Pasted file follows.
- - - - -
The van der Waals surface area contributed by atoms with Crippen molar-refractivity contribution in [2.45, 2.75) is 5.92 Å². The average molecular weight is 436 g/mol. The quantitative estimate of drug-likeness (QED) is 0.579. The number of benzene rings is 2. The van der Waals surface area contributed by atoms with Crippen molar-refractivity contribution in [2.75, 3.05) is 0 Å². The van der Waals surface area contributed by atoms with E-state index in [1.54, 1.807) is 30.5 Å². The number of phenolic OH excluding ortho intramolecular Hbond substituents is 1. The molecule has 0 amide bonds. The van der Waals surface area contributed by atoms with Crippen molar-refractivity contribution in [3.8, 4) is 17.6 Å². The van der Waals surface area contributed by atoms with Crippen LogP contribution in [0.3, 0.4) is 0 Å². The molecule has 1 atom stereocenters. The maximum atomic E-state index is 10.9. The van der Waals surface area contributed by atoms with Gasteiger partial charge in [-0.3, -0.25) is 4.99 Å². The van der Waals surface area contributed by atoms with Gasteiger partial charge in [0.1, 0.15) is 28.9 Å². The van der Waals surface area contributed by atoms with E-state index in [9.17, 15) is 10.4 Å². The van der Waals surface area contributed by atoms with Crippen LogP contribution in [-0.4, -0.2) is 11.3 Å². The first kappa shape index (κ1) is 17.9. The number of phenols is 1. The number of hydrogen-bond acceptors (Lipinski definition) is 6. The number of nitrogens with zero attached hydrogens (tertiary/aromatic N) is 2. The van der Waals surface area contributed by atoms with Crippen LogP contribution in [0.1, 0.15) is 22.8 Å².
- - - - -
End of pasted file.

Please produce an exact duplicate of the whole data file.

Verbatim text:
The van der Waals surface area contributed by atoms with Crippen molar-refractivity contribution in [2.45, 2.75) is 5.92 Å². The average molecular weight is 436 g/mol. The quantitative estimate of drug-likeness (QED) is 0.579. The number of benzene rings is 2. The van der Waals surface area contributed by atoms with Crippen molar-refractivity contribution in [2.75, 3.05) is 0 Å². The van der Waals surface area contributed by atoms with E-state index in [1.54, 1.807) is 30.5 Å². The number of phenolic OH excluding ortho intramolecular Hbond substituents is 1. The molecule has 0 amide bonds. The van der Waals surface area contributed by atoms with Crippen molar-refractivity contribution in [3.8, 4) is 17.6 Å². The van der Waals surface area contributed by atoms with Crippen LogP contribution in [0.3, 0.4) is 0 Å². The molecule has 1 atom stereocenters. The maximum atomic E-state index is 10.9. The van der Waals surface area contributed by atoms with Gasteiger partial charge in [-0.3, -0.25) is 4.99 Å². The van der Waals surface area contributed by atoms with Gasteiger partial charge in [0.1, 0.15) is 28.9 Å². The van der Waals surface area contributed by atoms with E-state index in [9.17, 15) is 10.4 Å². The van der Waals surface area contributed by atoms with Crippen LogP contribution in [-0.4, -0.2) is 11.3 Å². The first kappa shape index (κ1) is 17.9. The number of phenols is 1. The number of hydrogen-bond acceptors (Lipinski definition) is 6. The number of nitrogens with zero attached hydrogens (tertiary/aromatic N) is 2. The van der Waals surface area contributed by atoms with Crippen LogP contribution in [0.1, 0.15) is 22.8 Å².